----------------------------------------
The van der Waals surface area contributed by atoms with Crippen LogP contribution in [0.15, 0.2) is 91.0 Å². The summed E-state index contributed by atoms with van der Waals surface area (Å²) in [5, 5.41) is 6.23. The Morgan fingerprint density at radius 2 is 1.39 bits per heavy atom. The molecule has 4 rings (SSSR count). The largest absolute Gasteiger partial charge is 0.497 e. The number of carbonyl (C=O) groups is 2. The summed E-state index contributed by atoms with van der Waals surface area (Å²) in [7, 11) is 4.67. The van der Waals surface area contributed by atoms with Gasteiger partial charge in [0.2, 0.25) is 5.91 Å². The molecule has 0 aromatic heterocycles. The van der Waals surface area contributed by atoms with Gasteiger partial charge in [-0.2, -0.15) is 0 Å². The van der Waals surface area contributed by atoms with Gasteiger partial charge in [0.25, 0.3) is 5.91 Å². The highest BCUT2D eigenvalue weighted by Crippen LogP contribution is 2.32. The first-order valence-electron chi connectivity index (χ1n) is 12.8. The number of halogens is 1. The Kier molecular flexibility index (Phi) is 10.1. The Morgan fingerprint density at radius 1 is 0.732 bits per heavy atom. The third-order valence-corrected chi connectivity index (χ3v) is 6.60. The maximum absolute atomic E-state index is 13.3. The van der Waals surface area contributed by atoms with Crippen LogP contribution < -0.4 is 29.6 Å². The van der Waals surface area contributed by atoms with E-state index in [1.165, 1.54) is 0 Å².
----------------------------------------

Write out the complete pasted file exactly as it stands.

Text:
The van der Waals surface area contributed by atoms with Crippen LogP contribution in [0.15, 0.2) is 91.0 Å². The summed E-state index contributed by atoms with van der Waals surface area (Å²) in [5, 5.41) is 6.23. The Morgan fingerprint density at radius 2 is 1.39 bits per heavy atom. The molecule has 4 rings (SSSR count). The largest absolute Gasteiger partial charge is 0.497 e. The number of carbonyl (C=O) groups is 2. The summed E-state index contributed by atoms with van der Waals surface area (Å²) in [7, 11) is 4.67. The van der Waals surface area contributed by atoms with Gasteiger partial charge in [0.2, 0.25) is 5.91 Å². The molecule has 0 aromatic heterocycles. The van der Waals surface area contributed by atoms with Gasteiger partial charge in [-0.2, -0.15) is 0 Å². The van der Waals surface area contributed by atoms with Gasteiger partial charge in [0.25, 0.3) is 5.91 Å². The highest BCUT2D eigenvalue weighted by Crippen LogP contribution is 2.32. The first-order valence-electron chi connectivity index (χ1n) is 12.8. The number of halogens is 1. The Kier molecular flexibility index (Phi) is 10.1. The Morgan fingerprint density at radius 1 is 0.732 bits per heavy atom. The third-order valence-corrected chi connectivity index (χ3v) is 6.60. The maximum absolute atomic E-state index is 13.3. The van der Waals surface area contributed by atoms with Crippen LogP contribution < -0.4 is 29.6 Å². The van der Waals surface area contributed by atoms with E-state index in [1.165, 1.54) is 0 Å².